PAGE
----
1. Limited time only! Sign up for a free 30min personal tutor trial with Chegg Tutors
    Dismiss Notice
Dismiss Notice
Join Physics Forums Today!
The friendliest, high quality science and math community on the planet! Everyone who loves science is here!

Homework Help: Stefan-Boltzman Law Proof with Regards to Solar Radiation

  1. Sep 18, 2012 #1
    1. The problem statement, all variables and given/known data

    The unit area intensity of radiation from the Sun at the photosphere is 6.33*107 W/m2.

    a) Check this value using the calculus of the Stefan-Boltzman Law, assuming the Sun is a blackbody emitter ([itex]\epsilon[/itex] = 1) with a surface temperature of 5777K.

    2. Relevant equations

    Stefan-Boltzmann Law:
    [tex]E_b = \int_0^∞ \! E_{\lambda,b} \, \mathrm{d} \lambda = σT^4[/tex]
    Planck's Law:
    [tex]E_{\lambda, b} = {\frac{2\pi hc^2}{\lambda^5[e^{(hc/\lambda kT)}-1]}} [/tex]


    [itex]c = 2.998*10^{14} \ \mu m \ s^{-1}[/itex]
    [itex]h = 6.626 * 10^{-34} \ J \ s[/itex]
    [itex]k = 1.381 * 10^{-23} \ J/K [/itex]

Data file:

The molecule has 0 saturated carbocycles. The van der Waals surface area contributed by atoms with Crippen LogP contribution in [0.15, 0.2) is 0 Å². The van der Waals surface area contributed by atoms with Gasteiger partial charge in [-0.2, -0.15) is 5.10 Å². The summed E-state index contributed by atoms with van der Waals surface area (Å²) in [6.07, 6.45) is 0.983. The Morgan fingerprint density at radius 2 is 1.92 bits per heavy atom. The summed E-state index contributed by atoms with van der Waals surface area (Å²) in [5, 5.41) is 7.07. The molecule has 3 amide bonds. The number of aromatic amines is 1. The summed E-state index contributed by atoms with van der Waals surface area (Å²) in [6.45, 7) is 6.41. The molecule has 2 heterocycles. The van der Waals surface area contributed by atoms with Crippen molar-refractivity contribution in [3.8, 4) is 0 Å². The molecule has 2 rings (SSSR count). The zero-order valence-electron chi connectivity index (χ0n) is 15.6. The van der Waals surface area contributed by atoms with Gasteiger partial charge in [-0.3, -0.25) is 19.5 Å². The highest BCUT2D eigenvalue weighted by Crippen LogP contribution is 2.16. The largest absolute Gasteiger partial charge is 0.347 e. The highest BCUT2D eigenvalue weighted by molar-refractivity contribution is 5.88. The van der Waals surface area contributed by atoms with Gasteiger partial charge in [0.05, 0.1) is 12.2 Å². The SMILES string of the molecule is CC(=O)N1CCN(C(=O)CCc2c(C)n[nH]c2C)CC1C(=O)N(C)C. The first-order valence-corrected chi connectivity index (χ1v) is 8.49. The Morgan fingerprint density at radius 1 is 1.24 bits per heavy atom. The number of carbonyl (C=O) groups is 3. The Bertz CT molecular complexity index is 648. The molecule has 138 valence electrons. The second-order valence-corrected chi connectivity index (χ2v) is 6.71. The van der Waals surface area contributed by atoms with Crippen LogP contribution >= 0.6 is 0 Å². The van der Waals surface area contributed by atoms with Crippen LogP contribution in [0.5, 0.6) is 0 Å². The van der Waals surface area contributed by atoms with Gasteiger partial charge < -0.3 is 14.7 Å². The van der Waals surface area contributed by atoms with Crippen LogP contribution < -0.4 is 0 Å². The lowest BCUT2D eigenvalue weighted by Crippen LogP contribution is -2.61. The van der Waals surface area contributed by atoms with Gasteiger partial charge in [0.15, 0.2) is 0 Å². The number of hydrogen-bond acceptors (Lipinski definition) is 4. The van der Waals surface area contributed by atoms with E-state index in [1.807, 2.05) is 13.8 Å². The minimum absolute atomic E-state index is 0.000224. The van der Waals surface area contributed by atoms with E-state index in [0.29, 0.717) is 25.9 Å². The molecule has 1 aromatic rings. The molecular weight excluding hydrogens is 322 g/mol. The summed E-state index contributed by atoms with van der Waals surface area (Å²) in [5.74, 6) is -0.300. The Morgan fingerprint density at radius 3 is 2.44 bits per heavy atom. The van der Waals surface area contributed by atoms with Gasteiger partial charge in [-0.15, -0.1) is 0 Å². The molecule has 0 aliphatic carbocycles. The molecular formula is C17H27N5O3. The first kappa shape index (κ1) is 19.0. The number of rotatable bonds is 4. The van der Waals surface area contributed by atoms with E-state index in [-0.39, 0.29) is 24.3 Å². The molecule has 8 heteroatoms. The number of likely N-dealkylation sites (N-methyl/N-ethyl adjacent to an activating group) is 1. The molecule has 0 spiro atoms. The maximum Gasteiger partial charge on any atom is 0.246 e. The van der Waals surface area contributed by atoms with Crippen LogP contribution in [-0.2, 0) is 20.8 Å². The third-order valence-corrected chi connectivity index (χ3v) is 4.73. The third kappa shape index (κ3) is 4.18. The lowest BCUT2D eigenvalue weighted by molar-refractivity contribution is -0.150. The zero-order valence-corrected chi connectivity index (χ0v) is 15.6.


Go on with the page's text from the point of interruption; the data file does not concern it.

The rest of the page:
3. The attempt at a solution

    I'm not sure how to solve the integral of the Stefan-Boltzmann Law. I know I can substitute [itex]E_{\lambda, b}[/itex] from Planck's law into the Stefan-Boltzmann law, but I have no idea how to integrate it then. Integration by substitution fails here and I have to prove using calculus, that the sun's [itex]E_b[/itex] is equal to 6.33*107 W/m2. Thanks.
  2. jcsd
  3. Sep 18, 2012 #2


    User Avatar
    Science Advisor
    Homework Helper

    It's not an elementary integral, as you've probably guessed. It involves zeta functions and stuff like that. You can reduce it to a dimensionless integral which contains the hard part. See http://en.wikipedia.org/wiki/Stefan–Boltzmann_law But I'm not sure you need to do that. Doesn't it just ask you to use the Stefan-Boltzann constant? You can look that up. Do they really mean you should derive it from Planck's Law?
    Last edited: Sep 18, 2012
  4. Sep 18, 2012 #3
    Thanks for the reply. It's certainly not. The Stefan-Boltzmann constant comes from the integration, right? No, it doesn't say I need to derive it from Planck's law. However, I don't see how to integrate it without the substitution.
  5. Sep 18, 2012 #4


    User Avatar
    Science Advisor
    Homework Helper

    I don't think you need to do any integration. The Stefan-Boltzmann constant already includes the integral. Just put numbers in. It's a hard integral. Involves functions that aren't elementary. Stuff beyond just substitution and integration by parts.
  6. Sep 18, 2012 #5
    Alright thanks. I'll give it a shot and see if I can come up with anything.
Share this great discussion with others via Reddit, Google+, Twitter, or Facebook